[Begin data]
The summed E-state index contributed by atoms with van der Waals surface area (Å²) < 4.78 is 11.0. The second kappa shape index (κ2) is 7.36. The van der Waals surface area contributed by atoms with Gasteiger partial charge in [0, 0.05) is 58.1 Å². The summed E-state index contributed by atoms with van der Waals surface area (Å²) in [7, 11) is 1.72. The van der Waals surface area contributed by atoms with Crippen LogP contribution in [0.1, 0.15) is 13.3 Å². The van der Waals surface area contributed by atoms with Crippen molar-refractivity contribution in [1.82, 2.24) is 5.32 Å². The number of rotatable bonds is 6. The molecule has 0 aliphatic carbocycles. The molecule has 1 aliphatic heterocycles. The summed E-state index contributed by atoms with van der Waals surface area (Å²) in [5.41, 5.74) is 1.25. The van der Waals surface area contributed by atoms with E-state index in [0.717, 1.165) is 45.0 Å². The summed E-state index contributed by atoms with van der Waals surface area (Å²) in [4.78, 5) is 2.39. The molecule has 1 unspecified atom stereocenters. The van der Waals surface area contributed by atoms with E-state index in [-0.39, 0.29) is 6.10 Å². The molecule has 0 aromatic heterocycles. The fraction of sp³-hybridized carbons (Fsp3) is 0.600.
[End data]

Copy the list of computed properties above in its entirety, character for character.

The summed E-state index contributed by atoms with van der Waals surface area (Å²) < 4.78 is 11.0. The second kappa shape index (κ2) is 7.36. The van der Waals surface area contributed by atoms with Gasteiger partial charge in [0, 0.05) is 58.1 Å². The summed E-state index contributed by atoms with van der Waals surface area (Å²) in [7, 11) is 1.72. The van der Waals surface area contributed by atoms with Crippen LogP contribution in [0.1, 0.15) is 13.3 Å². The van der Waals surface area contributed by atoms with Crippen molar-refractivity contribution in [1.82, 2.24) is 5.32 Å². The number of rotatable bonds is 6. The molecule has 0 aliphatic carbocycles. The molecule has 1 aliphatic heterocycles. The summed E-state index contributed by atoms with van der Waals surface area (Å²) in [5.41, 5.74) is 1.25. The van der Waals surface area contributed by atoms with E-state index in [0.717, 1.165) is 45.0 Å². The summed E-state index contributed by atoms with van der Waals surface area (Å²) in [4.78, 5) is 2.39. The molecule has 1 unspecified atom stereocenters. The van der Waals surface area contributed by atoms with E-state index in [-0.39, 0.29) is 6.10 Å². The molecule has 0 aromatic heterocycles. The fraction of sp³-hybridized carbons (Fsp3) is 0.600.